brand logo

Polypharmacy, defined as concurrent use of five or more drugs, can occur in patients of all ages. Polypharmacy may be appropriate or inappropriate. Appropriate polypharmacy is defined as “use of the correct drugs under appropriate conditions [in order] to treat the right diseases.” A prescribed drug becomes inappropriate when its benefits no longer outweigh its risks. Inappropriate polypharmacy has been shown to increase the risks of hospitalization, adverse drug events, clinically relevant drug interactions, and all-cause mortality. Many tools are available to aid physicians in identifying inappropriate polypharmacy. Implicit tools, such as the Medication Appropriateness Index (MAI), provide guidance to be used alongside clinical judgement. Explicit tools, such as the American Geriatrics Society (AGS) Beers Criteria, provide lists of potentially inappropriate drugs and recommend alternatives. Collaboration with pharmacists is important in assessing drug appropriateness. It has been shown to reduce drug-related problems, emergency department visits, and hospitalizations and to improve overall patient health. A patient-centered, team-based approach is recommended in the process of deprescribing inappropriate drugs. Deprescribing should be approached in the same stepwise manner as prescribing of new drugs, and should include patient agreement to changes, evidence-based rationales, and use of dosage tapering strategies.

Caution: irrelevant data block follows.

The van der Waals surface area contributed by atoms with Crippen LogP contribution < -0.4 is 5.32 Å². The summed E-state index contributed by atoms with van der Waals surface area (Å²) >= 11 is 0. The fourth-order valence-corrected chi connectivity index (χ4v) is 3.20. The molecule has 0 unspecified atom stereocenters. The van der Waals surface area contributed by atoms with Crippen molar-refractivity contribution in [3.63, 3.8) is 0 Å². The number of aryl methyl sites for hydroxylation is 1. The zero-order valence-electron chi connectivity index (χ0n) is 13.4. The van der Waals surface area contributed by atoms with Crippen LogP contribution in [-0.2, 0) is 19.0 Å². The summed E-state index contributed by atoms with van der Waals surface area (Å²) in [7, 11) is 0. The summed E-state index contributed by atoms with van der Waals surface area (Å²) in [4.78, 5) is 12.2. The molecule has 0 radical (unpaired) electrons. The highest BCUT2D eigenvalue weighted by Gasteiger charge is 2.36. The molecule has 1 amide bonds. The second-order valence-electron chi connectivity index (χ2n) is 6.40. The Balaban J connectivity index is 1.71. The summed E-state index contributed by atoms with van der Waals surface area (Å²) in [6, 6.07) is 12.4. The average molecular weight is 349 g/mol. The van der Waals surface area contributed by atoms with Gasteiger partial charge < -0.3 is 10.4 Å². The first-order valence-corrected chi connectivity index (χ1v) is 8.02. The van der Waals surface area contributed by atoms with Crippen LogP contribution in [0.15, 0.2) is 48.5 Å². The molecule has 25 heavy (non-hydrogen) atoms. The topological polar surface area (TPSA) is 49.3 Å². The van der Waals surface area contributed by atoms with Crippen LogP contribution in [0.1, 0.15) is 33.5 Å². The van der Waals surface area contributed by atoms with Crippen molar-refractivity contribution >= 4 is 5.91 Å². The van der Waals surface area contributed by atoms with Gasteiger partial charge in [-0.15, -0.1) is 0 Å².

Case 4. As you review your patient schedule for the day, you notice that you are seeing ST today. ST is a 68-year-old man who takes 23 drugs for diabetes, hypertension, coronary artery disease, dyslipidemia, hypothyroidism, and osteoarthritis (OA). You know that taking this many drugs must be stressful and difficult for ST, but prioritizing drug management has been difficult in addition to managing all of his conditions.

Definitions, Causes, and Effects of Polypharmacy

Polypharmacy commonly is defined as the concurrent use of five or more drugs.85,86 The presence of even one chronic condition can result in polypharmacy.85

Polypharmacy has been shown to be an independent risk factor for hospitalization, adverse drug events, clinically relevant drug interactions, and all-cause mortality.86 Polypharmacy also has been associated with specific consequences for the patient and the health care system. Patient-related consequences include frailty, disability, and worsening quality of life.85 System-related consequences include increased use of the health care system, decreased physician functionality and productivity, and increased rates of drug errors.

Already a subscriber?  Log In


From $335
  • Immediate, unlimited access to all FP Essentials content
  • 60 CME credits/year
  • AAFP app access
  • Print delivery available

Edition Access

  • Immediate, unlimited access to this edition's content
  • 5 CME credits
  • AAFP app access
  • Print delivery available
Interested in AAFP membership? Learn more  Learn More

Continue Reading

Copyright © 2021 by the American Academy of Family Physicians.

This content is owned by the AAFP. A person viewing it online may make one printout of the material and may use that printout only for his or her personal, non-commercial reference. This material may not otherwise be downloaded, copied, printed, stored, transmitted or reproduced in any medium, whether now known or later invented, except as authorized in writing by the AAFP.  See permissions for copyright questions and/or permission requests.